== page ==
MORGAN enthusiasts keen to drive the new Aero 8 should have only two years to wait.

The Morgan Motor Company is slashing three years off the waiting time for its new cars by speeding up production at its Malvern factory.

It is managing to do the seemingly impossible by combining revolutionary new technology and modern streamlined production with traditional coach-building techniques.

Almost 500 orders have been taken for the Aero 8 - the World's first all aluminium coach-built car - since it was launched in Geneva in February.

More than half of these orders came from enthusiasts already on the Morgan waiting list.

"We got 275 orders straight away from people on the waiting list, who wanted the Aero 8 enough to pay £49,950, instead of around £38,000 for a Plus Eight," said sales manager Matthew Parkin, "We were thrilled to bits."

Those who have been longest on the waiting list will receive the first Aero 8s off the production line in about late January 2001.

Cars being delivered now from the Pickersleigh Road factory were ordered in 1995-96, a decided improvement on what was once a 10-year wait.

But production has been increasing steadily over the last few years thanks to a radical new approach to the assembly process and it is hoped that Aero 8 production will be even faster.

The factory is now producing 12 cars a week, which is 150 cars a year more than it did a couple of years ago, although the number of workers remains around 150.

"It has been done through efficiencies in the factory and the way the cars flow through the production line. That has allowed us to improve the quality of the vehicles significantly, with new materials and production techniques, without taking the coach-building and craftsmanship out of it," said Mr Parkin.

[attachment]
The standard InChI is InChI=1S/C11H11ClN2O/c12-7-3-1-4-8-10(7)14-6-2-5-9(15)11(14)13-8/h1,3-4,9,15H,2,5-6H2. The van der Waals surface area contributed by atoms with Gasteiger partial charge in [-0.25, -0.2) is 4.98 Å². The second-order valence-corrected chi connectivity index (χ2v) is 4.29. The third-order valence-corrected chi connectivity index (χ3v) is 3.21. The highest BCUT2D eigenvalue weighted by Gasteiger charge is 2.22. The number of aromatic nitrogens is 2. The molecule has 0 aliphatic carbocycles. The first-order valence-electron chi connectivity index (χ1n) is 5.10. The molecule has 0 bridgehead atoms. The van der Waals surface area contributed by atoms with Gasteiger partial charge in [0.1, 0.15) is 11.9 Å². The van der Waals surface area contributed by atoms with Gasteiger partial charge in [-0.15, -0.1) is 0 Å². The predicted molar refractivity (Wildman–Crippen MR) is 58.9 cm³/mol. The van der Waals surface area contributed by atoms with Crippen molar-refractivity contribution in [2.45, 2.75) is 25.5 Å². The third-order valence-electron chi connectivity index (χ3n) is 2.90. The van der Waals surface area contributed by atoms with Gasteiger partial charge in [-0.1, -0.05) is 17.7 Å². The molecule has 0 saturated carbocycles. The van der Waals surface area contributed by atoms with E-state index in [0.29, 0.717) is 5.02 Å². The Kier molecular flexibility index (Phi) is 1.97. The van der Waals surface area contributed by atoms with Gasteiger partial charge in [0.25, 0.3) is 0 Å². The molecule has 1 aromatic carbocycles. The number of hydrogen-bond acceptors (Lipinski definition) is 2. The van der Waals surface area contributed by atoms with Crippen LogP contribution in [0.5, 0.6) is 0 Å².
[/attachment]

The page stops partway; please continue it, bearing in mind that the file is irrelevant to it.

Some of these changes are as simple as reducing the number of vehicles being worked on at once, thereby moving them along more quickly and freeing up floor space to keep a supply of parts close at hand.

Coach-built ash frames are built independently of the chassis and stored ready to be fitted, again speeding up the flow.

The Aero 8 chassis is built of the latest high-grade aluminium, especially designed for the motor industry and amazingly lightweight. Morgan is the first manufacturer in Europe to use it.

Unlike previous Morgan models that have evolved since 1936, the Aero 8 has been computer designed to be easily assembled.

The development team, headed by managing director, Charles Morgan, and technical director, Chris Lawrence, has tweaked Morgan's classic lines into what they describe as "an aerodynamic shape with an assertive, muscular stance."

The design of the new car, with its squinting headlamps and echoes of the Thirties in its wheel arches and running boards, is something you either love or hate.

To the delight of the Morgan team, the love-hate ratio is around 90 per cent in favour, led by glowing tributes to its performance and handling abilities in leading motoring magazines.

Slight alterations have been made to the outline of the body since it was shown in Geneva, adding a gentle curve to the boot lid and widening the radiator cowl.

These minor adjustments have been made in response to comments made by Morgan enthusiasts during open days at various dealerships.

The six prototypes have all been hand-built from the ground, but production components have now begun to arrive at the Morgan factory and a trial build area has been set aside.

All the chassis parts are being made in Birmingham using precision laser cutting and computer folding equipment, saving time on the factory floor.

The parts will be put together in Malvern and an ash frame will be fitted onto the chassis before being clothed with aluminium panels, some pressed and some hand made.

Instead of chrome, stainless steel is used throughout the car, both on inner panels and visible parts such as bumper bars and grilles. Sumptuous leather upholstery and smooth ash trims on the dashboard and doors are the outward signs of the coach-built frame.

There is no plan to have special teams building the new car. Instead they will follow a similar production route to the existing models.

"We employ a fantastic skill level here and everyone will be involved. It is very exciting for the work force. We are all proud of it," said Mr Parkin.